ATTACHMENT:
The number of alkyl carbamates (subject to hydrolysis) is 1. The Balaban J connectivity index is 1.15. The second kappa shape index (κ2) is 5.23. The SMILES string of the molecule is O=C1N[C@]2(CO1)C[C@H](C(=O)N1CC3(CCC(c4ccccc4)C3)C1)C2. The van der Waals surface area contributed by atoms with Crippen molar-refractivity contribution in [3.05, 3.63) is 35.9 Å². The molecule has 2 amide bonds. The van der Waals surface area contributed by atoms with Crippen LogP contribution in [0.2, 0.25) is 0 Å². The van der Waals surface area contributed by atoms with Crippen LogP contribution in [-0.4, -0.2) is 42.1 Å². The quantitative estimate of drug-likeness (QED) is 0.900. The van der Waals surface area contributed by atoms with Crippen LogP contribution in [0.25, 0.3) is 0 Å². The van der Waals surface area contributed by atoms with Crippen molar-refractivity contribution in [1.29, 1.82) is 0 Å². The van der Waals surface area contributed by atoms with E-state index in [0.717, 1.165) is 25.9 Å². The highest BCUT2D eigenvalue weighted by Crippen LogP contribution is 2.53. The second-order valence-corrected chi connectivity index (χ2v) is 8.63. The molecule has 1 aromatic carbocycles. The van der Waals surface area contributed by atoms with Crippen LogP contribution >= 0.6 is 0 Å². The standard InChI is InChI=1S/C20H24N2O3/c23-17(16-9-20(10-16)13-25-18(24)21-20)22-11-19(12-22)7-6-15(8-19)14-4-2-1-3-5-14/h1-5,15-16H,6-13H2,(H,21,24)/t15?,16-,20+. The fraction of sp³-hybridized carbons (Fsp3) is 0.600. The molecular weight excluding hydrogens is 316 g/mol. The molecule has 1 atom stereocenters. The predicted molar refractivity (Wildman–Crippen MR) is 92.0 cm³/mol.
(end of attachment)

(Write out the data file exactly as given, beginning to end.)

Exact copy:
The number of alkyl carbamates (subject to hydrolysis) is 1. The Balaban J connectivity index is 1.15. The second kappa shape index (κ2) is 5.23. The SMILES string of the molecule is O=C1N[C@]2(CO1)C[C@H](C(=O)N1CC3(CCC(c4ccccc4)C3)C1)C2. The van der Waals surface area contributed by atoms with Crippen molar-refractivity contribution in [3.05, 3.63) is 35.9 Å². The molecule has 2 amide bonds. The van der Waals surface area contributed by atoms with Crippen LogP contribution in [0.2, 0.25) is 0 Å². The van der Waals surface area contributed by atoms with Crippen LogP contribution in [-0.4, -0.2) is 42.1 Å². The quantitative estimate of drug-likeness (QED) is 0.900. The van der Waals surface area contributed by atoms with Crippen LogP contribution in [0.25, 0.3) is 0 Å². The van der Waals surface area contributed by atoms with Crippen molar-refractivity contribution in [1.29, 1.82) is 0 Å². The van der Waals surface area contributed by atoms with E-state index in [0.717, 1.165) is 25.9 Å². The highest BCUT2D eigenvalue weighted by Crippen LogP contribution is 2.53. The second-order valence-corrected chi connectivity index (χ2v) is 8.63. The molecule has 1 aromatic carbocycles. The van der Waals surface area contributed by atoms with Crippen LogP contribution >= 0.6 is 0 Å². The standard InChI is InChI=1S/C20H24N2O3/c23-17(16-9-20(10-16)13-25-18(24)21-20)22-11-19(12-22)7-6-15(8-19)14-4-2-1-3-5-14/h1-5,15-16H,6-13H2,(H,21,24)/t15?,16-,20+. The fraction of sp³-hybridized carbons (Fsp3) is 0.600. The molecular weight excluding hydrogens is 316 g/mol. The molecule has 1 atom stereocenters. The predicted molar refractivity (Wildman–Crippen MR) is 92.0 cm³/mol.